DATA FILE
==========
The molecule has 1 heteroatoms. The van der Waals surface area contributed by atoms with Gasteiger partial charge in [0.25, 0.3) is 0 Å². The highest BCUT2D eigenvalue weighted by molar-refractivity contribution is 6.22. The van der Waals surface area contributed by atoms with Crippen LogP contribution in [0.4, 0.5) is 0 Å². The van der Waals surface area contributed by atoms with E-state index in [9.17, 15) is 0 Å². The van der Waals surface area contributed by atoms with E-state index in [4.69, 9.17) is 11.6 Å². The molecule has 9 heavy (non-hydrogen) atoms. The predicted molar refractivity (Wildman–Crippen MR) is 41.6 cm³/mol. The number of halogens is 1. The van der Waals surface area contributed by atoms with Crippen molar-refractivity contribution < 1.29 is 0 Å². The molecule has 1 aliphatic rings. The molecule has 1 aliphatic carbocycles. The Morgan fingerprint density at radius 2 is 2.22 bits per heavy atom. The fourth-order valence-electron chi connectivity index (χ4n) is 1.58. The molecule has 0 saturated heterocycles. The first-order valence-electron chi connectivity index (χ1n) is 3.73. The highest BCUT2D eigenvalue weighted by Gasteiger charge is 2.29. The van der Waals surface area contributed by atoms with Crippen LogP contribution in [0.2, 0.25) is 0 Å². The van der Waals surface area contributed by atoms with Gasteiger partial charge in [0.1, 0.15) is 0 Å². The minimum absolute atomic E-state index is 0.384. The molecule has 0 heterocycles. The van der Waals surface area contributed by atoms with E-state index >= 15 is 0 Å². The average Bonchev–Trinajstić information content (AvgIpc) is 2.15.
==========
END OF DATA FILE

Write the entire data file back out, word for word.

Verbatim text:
The molecule has 1 heteroatoms. The van der Waals surface area contributed by atoms with Gasteiger partial charge in [0.25, 0.3) is 0 Å². The highest BCUT2D eigenvalue weighted by molar-refractivity contribution is 6.22. The van der Waals surface area contributed by atoms with Crippen LogP contribution in [0.4, 0.5) is 0 Å². The van der Waals surface area contributed by atoms with E-state index in [9.17, 15) is 0 Å². The van der Waals surface area contributed by atoms with E-state index in [4.69, 9.17) is 11.6 Å². The molecule has 9 heavy (non-hydrogen) atoms. The predicted molar refractivity (Wildman–Crippen MR) is 41.6 cm³/mol. The number of halogens is 1. The van der Waals surface area contributed by atoms with Crippen molar-refractivity contribution < 1.29 is 0 Å². The molecule has 1 aliphatic rings. The molecule has 1 aliphatic carbocycles. The Morgan fingerprint density at radius 2 is 2.22 bits per heavy atom. The fourth-order valence-electron chi connectivity index (χ4n) is 1.58. The molecule has 0 saturated heterocycles. The first-order valence-electron chi connectivity index (χ1n) is 3.73. The highest BCUT2D eigenvalue weighted by Gasteiger charge is 2.29. The van der Waals surface area contributed by atoms with Crippen LogP contribution in [0.2, 0.25) is 0 Å². The van der Waals surface area contributed by atoms with Gasteiger partial charge in [0.1, 0.15) is 0 Å². The minimum absolute atomic E-state index is 0.384. The molecule has 0 heterocycles. The van der Waals surface area contributed by atoms with E-state index >= 15 is 0 Å². The average Bonchev–Trinajstić information content (AvgIpc) is 2.15.